The European Union in Turbulent Times
Liana Fix, Programme Director International Affairs, Körber-Stiftung, Berlin
Elisabeth von Hammerstein, Programme Director International Affairs, Körber-Stiftung, Berlin
30 years after the fall of the Iron Curtain, most Germans continue looking west: 60 % of Germans consider France the most important partner for Germany, followed by the Unites States with 42 %. Yet, the Franco-German engine is running all but smoothly:
As Amélie de Montchalin, France’s Minister for European Affairs, points out, Germany’s reaction to President Macron’s proposals for reforming the EU has been decidedly less than enthusiastic. Nonetheless, the majority of Germans (56 %) is convinced that Angela Merkel has done more for the future of the EU than the French President (17 %).
As Germany is preparing to take over the EU Council Presidency in the second half of 2020, building bridges between its Western and Eastern neighbours will be of particular importance. Polish Foreign Minister Jacek Czaputowicz cautions Germany to “take account of other countries’ positions in its policies, particularly of those from Central and Eastern Europe.”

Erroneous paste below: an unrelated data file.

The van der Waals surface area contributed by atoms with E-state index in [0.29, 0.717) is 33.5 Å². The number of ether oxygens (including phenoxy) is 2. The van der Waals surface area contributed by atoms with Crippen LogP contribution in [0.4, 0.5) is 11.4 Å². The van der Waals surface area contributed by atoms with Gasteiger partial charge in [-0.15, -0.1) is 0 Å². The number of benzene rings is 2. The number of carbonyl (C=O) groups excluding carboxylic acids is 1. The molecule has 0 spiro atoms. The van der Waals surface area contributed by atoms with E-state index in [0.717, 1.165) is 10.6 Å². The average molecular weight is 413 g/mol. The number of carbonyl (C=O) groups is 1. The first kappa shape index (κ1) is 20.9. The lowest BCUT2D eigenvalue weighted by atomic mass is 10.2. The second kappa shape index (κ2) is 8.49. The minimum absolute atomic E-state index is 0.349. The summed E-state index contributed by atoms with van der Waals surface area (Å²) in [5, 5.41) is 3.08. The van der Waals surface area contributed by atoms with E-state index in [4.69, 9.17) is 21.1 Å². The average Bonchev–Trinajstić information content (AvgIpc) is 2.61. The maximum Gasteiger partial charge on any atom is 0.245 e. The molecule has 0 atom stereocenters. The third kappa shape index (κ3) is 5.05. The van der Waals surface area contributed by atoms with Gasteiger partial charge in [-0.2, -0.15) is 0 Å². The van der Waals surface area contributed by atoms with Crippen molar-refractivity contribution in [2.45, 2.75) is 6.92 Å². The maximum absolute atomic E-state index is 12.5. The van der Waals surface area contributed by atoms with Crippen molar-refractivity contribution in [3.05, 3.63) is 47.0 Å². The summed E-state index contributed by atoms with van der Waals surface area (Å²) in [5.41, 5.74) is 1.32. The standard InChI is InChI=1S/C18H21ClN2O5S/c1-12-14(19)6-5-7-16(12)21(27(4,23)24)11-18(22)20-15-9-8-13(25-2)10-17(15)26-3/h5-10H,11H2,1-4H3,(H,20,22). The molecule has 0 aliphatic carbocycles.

Meanwhile, the never-ending story of Brexit remains high on Germans’ agenda. 80 % of Germans are convinced that the EU should not have been more cooperative towards the UK. Yet, as the British historian Brendan Simms points out, the island will remain an important partner in foreign and security policy. With Britain leaving the EU, will member states be able to adopt a more effective foreign policy? A majority of 63 % of Germans is in favour of changing the current EU voting mode from unanimity to qualified majority voting in this area.
While some want to leave, others want to deepen the partnership with the EU: Moldova has seen tremendous benefits from the opportunities provided by the EU’s Eastern Partnership, argues Moldovan Prime Minister Maia Sandu.
At the same time, Russia remains on many Germans’ minds: Asked what is more important for Germany – close relations with the US or Russia – 39 % prefer the US, 25 % Russia and 30 % equally close relations.
Finally, the Greta-Thunberg-effect has reached Germany: For the first time, a plurality of Germans (31 %) consider climate change the greatest foreign policy challenge. Overall, Germans have a positive view of their country’s engagement: 48 % perceive Germany as a forerunner in the EU, a view not necessarily shared abroad. As the Green MEP Bas Eickhout warns, “Germany has stopped leading the way”.
An Existential Challenge The EU must defend multilateralism
Nathalie Tocci, Director, Istituto Affari Internazionali (IAI); fmr. Special Advisor to High Representative Federica Mogherini, Rome
Elisabeth von Hammerstein